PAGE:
There won't be a picture of the County Mayor and an article where he expresses concern about years and years of interest-only payments and switching money around.
There won't be a story where the paper or commissioners ask questions and report the Hamblen County Mayor's role and actions in bypassing county commission in making an appropriation of money.
The Mayor just takes a county matching funds spending resolution, signs it, has his employee sign it, and then sends it to the state along with a letter falsely telling the state that the matching funds resolution he signed was voted on and approved by the commission.
Who needs a commission to make an appropriation of money as required by law when the Mayor just signs, seals, and delivers it without bothering to get a vote?
There won't be a story where the Hamblen County Mayor is asked to explain why he enrolled the director of one local non-profit organization, his close personal and political friend, on the county's insurance but didn't offer the same enrollment/payment deal to other non-profit directors.
No questions about whether it was legal to put the friend on in the first place. No questions about, if it was legal, why weren't other non-profits given the same opportunity?
The 11-year shell game has gone ka-put. Now what?
Where is the man or woman on commission--or anywhere else--who is prepared to insist that the Mayor answer truthfully to allegations of falsifying documents, putting friends on the county insurance, and shifting money around without authorization?
Where is the man or woman on commission--or anywhere else--who is prepared to publicly say that such actions, if true, show abuse of office and contempt for our system of checks and balances?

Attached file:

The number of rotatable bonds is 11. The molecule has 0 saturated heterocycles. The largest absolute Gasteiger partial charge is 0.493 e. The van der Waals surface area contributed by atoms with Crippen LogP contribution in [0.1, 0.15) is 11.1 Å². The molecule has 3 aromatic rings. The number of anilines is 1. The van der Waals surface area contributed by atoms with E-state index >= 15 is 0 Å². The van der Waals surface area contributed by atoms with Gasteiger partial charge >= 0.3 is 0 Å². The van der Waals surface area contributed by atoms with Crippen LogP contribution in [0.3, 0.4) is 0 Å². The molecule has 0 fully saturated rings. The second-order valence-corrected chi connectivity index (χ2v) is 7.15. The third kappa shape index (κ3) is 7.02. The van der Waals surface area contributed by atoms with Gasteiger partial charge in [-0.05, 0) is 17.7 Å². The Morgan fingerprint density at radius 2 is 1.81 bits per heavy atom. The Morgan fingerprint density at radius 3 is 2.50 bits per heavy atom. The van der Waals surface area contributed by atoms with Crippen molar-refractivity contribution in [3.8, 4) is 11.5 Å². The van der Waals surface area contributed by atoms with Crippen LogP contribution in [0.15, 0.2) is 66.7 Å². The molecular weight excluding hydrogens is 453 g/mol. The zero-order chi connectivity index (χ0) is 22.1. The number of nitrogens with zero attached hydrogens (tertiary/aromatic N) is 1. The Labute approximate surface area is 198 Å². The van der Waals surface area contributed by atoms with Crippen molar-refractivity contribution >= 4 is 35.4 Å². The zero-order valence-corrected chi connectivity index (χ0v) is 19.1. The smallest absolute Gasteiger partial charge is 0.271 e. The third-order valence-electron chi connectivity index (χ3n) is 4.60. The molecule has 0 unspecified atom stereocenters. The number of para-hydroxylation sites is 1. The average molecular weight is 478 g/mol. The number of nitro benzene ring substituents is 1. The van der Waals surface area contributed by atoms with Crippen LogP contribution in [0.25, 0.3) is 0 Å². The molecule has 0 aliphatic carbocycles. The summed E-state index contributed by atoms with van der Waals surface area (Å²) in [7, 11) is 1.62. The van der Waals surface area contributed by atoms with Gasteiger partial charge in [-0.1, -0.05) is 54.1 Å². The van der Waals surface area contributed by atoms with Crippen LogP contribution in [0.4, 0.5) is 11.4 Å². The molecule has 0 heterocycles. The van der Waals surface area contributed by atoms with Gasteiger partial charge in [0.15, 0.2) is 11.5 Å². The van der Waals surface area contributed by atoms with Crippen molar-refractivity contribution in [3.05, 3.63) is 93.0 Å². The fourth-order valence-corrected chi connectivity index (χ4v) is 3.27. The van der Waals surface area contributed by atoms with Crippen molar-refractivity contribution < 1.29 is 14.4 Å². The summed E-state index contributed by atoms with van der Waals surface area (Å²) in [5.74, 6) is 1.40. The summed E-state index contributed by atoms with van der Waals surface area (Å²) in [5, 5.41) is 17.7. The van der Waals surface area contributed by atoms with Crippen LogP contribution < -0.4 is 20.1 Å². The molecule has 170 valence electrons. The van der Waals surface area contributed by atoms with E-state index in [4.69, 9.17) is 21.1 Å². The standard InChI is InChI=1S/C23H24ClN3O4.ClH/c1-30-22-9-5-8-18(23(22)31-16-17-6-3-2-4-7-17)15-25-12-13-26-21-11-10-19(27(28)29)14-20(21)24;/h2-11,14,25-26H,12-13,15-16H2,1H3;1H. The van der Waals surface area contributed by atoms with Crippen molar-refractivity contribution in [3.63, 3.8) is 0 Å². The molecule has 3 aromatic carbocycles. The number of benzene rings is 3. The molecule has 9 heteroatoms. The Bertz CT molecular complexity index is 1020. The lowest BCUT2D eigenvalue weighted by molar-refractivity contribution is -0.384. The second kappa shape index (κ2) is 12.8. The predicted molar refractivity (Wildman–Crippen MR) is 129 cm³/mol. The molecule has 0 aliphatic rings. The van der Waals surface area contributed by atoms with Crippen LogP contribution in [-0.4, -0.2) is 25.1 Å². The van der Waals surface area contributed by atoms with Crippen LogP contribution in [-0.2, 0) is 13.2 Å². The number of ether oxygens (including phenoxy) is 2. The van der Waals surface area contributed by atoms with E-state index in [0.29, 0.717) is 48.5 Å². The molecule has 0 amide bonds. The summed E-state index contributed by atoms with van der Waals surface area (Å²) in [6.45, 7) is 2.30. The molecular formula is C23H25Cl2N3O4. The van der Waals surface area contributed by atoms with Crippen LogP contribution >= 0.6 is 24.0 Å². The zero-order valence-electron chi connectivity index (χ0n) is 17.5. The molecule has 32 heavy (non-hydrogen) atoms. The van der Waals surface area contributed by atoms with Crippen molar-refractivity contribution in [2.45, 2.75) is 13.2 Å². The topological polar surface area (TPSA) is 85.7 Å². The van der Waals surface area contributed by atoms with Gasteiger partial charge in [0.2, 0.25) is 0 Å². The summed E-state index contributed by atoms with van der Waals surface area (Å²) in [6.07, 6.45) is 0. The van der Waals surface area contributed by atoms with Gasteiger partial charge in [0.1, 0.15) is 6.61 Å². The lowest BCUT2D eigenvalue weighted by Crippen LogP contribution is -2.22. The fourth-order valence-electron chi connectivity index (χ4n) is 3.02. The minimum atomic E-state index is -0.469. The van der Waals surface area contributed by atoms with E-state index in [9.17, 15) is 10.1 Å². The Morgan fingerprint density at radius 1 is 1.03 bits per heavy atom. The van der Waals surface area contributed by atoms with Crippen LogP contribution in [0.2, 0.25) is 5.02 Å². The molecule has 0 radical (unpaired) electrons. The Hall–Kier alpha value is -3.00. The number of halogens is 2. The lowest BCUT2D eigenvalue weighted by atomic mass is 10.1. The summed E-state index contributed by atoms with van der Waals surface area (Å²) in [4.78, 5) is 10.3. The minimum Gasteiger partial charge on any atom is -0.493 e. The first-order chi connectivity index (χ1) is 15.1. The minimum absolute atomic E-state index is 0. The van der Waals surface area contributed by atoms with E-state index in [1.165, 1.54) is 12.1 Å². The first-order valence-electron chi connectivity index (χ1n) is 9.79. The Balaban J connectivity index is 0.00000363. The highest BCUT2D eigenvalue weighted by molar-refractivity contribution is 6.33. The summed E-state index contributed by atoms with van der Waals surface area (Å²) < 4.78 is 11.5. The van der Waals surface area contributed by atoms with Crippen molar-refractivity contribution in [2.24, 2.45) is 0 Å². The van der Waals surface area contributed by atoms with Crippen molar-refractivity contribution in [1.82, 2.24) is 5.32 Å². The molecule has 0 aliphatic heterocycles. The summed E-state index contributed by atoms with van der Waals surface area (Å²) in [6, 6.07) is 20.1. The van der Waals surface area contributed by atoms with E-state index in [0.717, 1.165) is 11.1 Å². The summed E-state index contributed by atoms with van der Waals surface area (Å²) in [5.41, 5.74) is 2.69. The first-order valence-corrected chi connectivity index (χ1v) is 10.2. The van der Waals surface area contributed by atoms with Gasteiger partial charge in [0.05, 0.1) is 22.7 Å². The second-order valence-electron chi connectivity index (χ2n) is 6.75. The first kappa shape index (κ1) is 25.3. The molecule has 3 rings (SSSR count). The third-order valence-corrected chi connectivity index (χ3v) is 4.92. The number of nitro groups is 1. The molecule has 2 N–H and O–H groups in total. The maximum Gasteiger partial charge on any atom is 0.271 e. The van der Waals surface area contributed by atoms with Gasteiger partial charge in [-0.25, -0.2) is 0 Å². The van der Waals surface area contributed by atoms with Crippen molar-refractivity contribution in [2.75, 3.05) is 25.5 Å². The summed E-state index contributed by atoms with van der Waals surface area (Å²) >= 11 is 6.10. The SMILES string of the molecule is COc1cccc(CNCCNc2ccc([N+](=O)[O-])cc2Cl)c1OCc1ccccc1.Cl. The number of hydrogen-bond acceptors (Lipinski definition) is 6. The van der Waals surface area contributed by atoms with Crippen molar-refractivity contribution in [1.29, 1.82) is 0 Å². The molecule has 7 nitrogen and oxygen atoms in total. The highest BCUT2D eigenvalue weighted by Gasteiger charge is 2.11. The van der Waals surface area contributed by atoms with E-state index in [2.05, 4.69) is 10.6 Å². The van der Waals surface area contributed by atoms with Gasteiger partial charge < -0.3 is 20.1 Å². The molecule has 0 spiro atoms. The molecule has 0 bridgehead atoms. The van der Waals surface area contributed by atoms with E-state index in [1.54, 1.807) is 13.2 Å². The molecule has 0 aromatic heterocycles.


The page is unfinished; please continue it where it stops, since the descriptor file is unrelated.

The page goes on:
Where is the man or woman on commission--or anywhere else--who will start to ask questions and really watch the county's finances closely.
A newly-elected official in Jefferson County is opening up the information pipeline, admitting problems, and using common sense to address the issues.
Anything less than that in Hamblen County, and you're just rearranging the chairs on the deck of the Titanic.
Monday, December 04, 2006
Jefferson County Mayor Alan Palmieri has called for a special meeting of the Jefferson County Commission today.
Palmieri apparently plans to tell the Jefferson County Commission about years and years of piling up debt and then making interest-only payments on that debt, shuffling money around, and no planning.
These financial practices seem to have placed the county in a bad situation---especially with justice center funding and another school building program just around the corner.
Now what will the members of the Jefferson County Commission say and do?
Who was asking questions during the years of these interest-only payments? Were Commissioners checking to see that money went where it was supposed to or did they just blindly trust someone else to spend the money like it was supposed to be spent?
For a moment as I read the story, I thought I was reading about Hamblen County because my recent posts here and here report the very same financially disastrous activities: interest-only payments, switching money around, no planning, and little accountability.
Unwise financial practices are now coming home to roost in Jefferson and Hamblen counties. In Hamblen, the problems are the result of a lack of checks and balances, a huge fear of asking questions, and a lack of openness and truthfulness.
And the taxpayers are in for a world of hurt.
When elected officials find themselves doing favors and providing cover for themselves and for one another instead of serving the people and being honest, the stink eventually comes out.
The full Tribune article on Jefferson County can be found here. Since the link may or may not work in the future, I'll provide a fuller report later.
Saturday, December 02, 2006
Just a year or so after federal prosecutors issued Tennessee Waltz indictments against several Shelby County/Memphis officials, the most prominent of whom was State Sen. John Ford, operation "Main Street Sweeper" has resulted in bribery charges against two Memphis City Councilmen.